Looking Back on the Gerrit Cole Trade
We are in the perfect storm of Gerrit Cole buzz. Yankeedom has already insisted that:
1) The Yankees would have been in the World Series had they only traded for Gerrit Cole (likely true) and
2) The Yankees need to sign Cole, no matter the cost (likely untrue).
Sweeny Murti famously initiated a semi-heated exchange with Brian Cashman at the post-season press conference when he asserted that Cashman had “passed” on Cole, among other starters in past years. Cashman was rather prickly in his response.
In any case, both Cole angles are all over the news and the second point above will continue until Gerrit Cole signs. (That second point will then be replaced by the recriminations angle if the Yankees do not sign him).
I thought that it might be interesting to look at the aftermath of the infamous Pirates/Astros trade for Gerrit Cole to see if the Pirates made the right decision by taking the Astros package of prospects rather than the Yankees’ back in 2018 and then to determine what I would have done if I was in Brian Cashman’s shoes at the time.
(After all, if everyone else in Yankeedom is writing about Cole, I would be remiss if I did not jump on the bandwagon.)
In that trade, the Pirates received right-handed starter Joe Musgrove, third baseman Colin Moran, reliever Michael Feliz and outfielder Jason Martin. First, let me deal with the players that did not bring much value. I’m assuming that the Yankees would have found their own three bags of peanuts to match the lesser players of the trade.
Colin Moran has produced .7 and .1 WAR in 2 seasons with the Pirates. He’s 27. He’s not a great defender, strikes out a bunch, doesn’t walk that much and doesn’t hit for a ton of power. He’s basically a replacement level player (a guy you can get easily and cheaply and is a not very good borderline major league player).
Michael Feliz has been worth .2 and .1 WAR over 2 seasons with the Pirates. He strikes out a ton of batters (11.66/9 in 2019) But walks too many (4.31/9 in 2919). His ground ball rate is rather low at 34.3% in 2019. He is another replacement level player.
Jason Martin is 24 and spent most of 2019 at AAA. In 20 games with the Pirates, he was worth 0.0 WAR. He is likely another replacement level player.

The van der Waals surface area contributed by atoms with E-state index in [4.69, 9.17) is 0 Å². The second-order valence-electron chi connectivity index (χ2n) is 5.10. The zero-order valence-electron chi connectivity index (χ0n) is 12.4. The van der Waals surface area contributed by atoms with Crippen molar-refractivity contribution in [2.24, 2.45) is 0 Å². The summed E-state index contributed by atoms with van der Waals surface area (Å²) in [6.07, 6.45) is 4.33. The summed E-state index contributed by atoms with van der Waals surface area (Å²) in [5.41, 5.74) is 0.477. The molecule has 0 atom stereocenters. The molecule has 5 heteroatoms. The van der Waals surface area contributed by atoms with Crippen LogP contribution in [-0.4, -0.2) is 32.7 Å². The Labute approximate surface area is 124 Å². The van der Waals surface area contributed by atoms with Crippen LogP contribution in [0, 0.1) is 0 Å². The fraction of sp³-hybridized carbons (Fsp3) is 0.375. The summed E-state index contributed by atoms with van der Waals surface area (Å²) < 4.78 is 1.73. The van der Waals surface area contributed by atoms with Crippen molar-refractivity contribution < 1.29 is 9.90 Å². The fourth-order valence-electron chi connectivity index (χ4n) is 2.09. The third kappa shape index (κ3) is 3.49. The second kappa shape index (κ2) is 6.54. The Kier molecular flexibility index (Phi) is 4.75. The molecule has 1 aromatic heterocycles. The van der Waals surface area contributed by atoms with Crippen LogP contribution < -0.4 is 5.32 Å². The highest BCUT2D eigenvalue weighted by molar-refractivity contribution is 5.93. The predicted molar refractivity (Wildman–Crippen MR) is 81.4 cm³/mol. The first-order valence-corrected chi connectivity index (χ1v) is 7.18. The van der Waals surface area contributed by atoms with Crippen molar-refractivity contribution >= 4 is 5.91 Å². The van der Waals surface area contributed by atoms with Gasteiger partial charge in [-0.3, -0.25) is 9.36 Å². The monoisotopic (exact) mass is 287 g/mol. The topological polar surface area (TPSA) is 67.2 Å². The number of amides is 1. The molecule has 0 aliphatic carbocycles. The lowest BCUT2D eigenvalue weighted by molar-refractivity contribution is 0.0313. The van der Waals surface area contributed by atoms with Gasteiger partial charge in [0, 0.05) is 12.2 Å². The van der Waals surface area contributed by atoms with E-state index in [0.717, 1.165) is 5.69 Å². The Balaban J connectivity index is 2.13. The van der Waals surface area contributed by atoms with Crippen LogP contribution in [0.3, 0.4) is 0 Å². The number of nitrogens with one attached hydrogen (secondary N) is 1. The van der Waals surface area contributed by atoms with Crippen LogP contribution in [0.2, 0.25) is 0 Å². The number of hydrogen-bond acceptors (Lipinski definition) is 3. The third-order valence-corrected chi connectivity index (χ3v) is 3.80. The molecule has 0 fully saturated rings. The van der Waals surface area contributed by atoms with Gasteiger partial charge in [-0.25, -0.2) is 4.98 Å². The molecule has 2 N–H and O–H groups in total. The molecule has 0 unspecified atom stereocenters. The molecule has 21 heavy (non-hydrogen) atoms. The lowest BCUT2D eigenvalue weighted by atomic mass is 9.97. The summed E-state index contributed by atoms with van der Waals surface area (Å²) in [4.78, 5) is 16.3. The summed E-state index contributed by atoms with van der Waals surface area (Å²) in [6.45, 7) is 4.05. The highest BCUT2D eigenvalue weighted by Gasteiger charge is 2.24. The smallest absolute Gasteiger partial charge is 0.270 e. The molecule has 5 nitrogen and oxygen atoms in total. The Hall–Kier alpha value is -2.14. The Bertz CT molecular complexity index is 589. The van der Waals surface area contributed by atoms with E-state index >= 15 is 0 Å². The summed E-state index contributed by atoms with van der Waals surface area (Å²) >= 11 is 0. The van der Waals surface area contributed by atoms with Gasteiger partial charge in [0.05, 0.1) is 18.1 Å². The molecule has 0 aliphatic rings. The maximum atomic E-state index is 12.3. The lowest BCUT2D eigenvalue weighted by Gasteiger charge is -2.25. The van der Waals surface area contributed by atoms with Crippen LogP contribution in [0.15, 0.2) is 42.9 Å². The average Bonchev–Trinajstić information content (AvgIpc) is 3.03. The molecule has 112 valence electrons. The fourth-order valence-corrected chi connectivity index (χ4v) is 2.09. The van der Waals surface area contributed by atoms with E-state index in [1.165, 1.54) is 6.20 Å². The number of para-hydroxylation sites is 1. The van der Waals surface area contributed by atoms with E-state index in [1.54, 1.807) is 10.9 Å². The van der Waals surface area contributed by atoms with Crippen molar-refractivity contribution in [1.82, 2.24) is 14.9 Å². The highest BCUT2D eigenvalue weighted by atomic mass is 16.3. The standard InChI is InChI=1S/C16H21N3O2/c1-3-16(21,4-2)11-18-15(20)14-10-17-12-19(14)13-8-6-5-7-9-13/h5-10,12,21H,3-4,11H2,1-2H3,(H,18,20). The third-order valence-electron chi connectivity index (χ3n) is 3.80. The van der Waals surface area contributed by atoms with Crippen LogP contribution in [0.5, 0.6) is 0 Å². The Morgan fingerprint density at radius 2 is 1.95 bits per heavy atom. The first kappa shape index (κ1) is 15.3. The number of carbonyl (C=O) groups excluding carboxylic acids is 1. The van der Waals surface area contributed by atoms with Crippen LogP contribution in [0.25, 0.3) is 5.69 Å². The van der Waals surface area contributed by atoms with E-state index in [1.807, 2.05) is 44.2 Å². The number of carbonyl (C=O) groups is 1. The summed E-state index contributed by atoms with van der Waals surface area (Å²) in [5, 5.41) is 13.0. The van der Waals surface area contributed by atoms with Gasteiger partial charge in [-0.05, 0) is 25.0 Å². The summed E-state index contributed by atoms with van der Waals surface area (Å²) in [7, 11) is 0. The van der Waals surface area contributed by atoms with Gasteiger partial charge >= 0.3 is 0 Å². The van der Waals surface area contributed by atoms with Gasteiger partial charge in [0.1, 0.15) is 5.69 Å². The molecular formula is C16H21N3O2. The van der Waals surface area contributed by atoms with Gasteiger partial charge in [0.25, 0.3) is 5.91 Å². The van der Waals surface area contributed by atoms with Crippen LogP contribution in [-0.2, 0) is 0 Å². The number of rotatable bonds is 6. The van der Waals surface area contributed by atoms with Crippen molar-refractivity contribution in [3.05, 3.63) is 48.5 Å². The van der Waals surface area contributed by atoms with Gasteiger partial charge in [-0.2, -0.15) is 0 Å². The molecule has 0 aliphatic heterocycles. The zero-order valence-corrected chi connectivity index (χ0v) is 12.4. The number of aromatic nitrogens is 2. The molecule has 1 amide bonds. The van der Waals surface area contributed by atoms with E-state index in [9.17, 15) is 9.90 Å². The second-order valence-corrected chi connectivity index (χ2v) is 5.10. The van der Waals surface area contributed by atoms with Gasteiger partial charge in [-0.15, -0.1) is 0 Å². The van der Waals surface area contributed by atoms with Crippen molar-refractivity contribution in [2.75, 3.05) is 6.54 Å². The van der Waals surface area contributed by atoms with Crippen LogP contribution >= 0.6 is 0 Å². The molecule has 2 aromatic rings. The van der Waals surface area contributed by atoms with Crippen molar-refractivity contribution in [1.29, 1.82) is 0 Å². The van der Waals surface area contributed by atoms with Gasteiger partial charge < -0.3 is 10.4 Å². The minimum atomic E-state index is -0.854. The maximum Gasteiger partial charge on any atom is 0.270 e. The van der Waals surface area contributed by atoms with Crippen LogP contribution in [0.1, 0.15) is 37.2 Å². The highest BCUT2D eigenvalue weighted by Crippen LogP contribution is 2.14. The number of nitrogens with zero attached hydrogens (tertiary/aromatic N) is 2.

Okay, now that those players are out of the way, let’s talk about Joe Musgrove.
Joe Musgrove was worth 2.2 WAR in 2018 and 3.3 WAR in 2019. His strikeouts at 8.30/9 were very good and his walk rate (2.06/9) was outstanding. He’s still only 26 and could improve a bit. He’s under team control for another 3 years for a total of 5 years for the Pirates. A #2 or #3 starter for five years is quite a nice haul in a trade.
Now let’s look at what could the Pirates have had instead from the Yankees. In this exercise, I’m just going to look at Clint Frazier because that was the headline piece. Frazier has seen limited action with the Yankees, partially because of injuries and partially because the Yankees had a lot of outfield and DH options and Frazier’s famously poor defense made him miss the cut. In any case, Frazier was worth -.1 WAR in 15 games in 2018 and .1 WAR in 69 games in 2019. He struck out a ton in 2019 (28.5% of the time) and only walked 6.5% of the time. He does hit for nice power (.222 isolated power which is slugging percentage minus batting average). Unfortunately, his poor defense and high strikeout rates made his value almost zero in 2019. This could improve if his defense and plate discipline improve. Or it could not if they don’t.
In any case, I’d have to say that the Pirates made the right decision given what the Yankees offered. For the trade headliners, Joe Musgrove has out performed Clint Frazier
The next question to ask is whether Brian Cashman should have thrown in Miguel Andujar to seal the deal. Andujar was worth 2.8 WAR in 2018 despite his fairly wretched defense. And, as we all know, 2019 was a lost year for him. Andujar is under team control for another four years. He’s a very valuable asset and Cashman correctly valued him as such. At the time, I also thought that Frazier was a very valuable asset (he may still be). Also, it must be noted, the Gerrit Cole of January 2018 when the trade was made was not the Gerrit Cole for full seasons of baseball 2018 and 2019 in Houston. Gerrit Cole was just a pitcher with a ton of upside with some questions. There was no way to be sure that he would be the pitcher he became the last two years.
So, while hindsight is always 20/20, I think that Brian Cashman made the correct decision to not trade Frazier and Andujar for Cole. Based on the all the factors, the Yankees would have been giving up a lot.
Of course, things worked out quite well for the Astros. Cole got better, maybe with the help of some Astro statistical magic.
Would I have traded Clint Frazier and Miguel Andujar for 2018 and 2019 versions of Gerrit Cole? Would I make that trade if I knew Cole would be worth 6.0 WAR in 2018 and 7.4 WAR in 2019 (13.4 WAR total)?
That is a more challenging question.
At the time, I’d have guessed that Frazier and Andujar would have been worth 24 WAR in total over six years, which is a lot – but you always pay a premium for elite starting pitching. Of course it’s hard to say because I have the benefit of hindsight.
The honest answer is that I’m not sure. But given the information that I had at the time about Frazier and Andujar, I do not think that I would have done it. Even now, with all we know, it seemed like a lot to give up for Gerrit Cole at the time.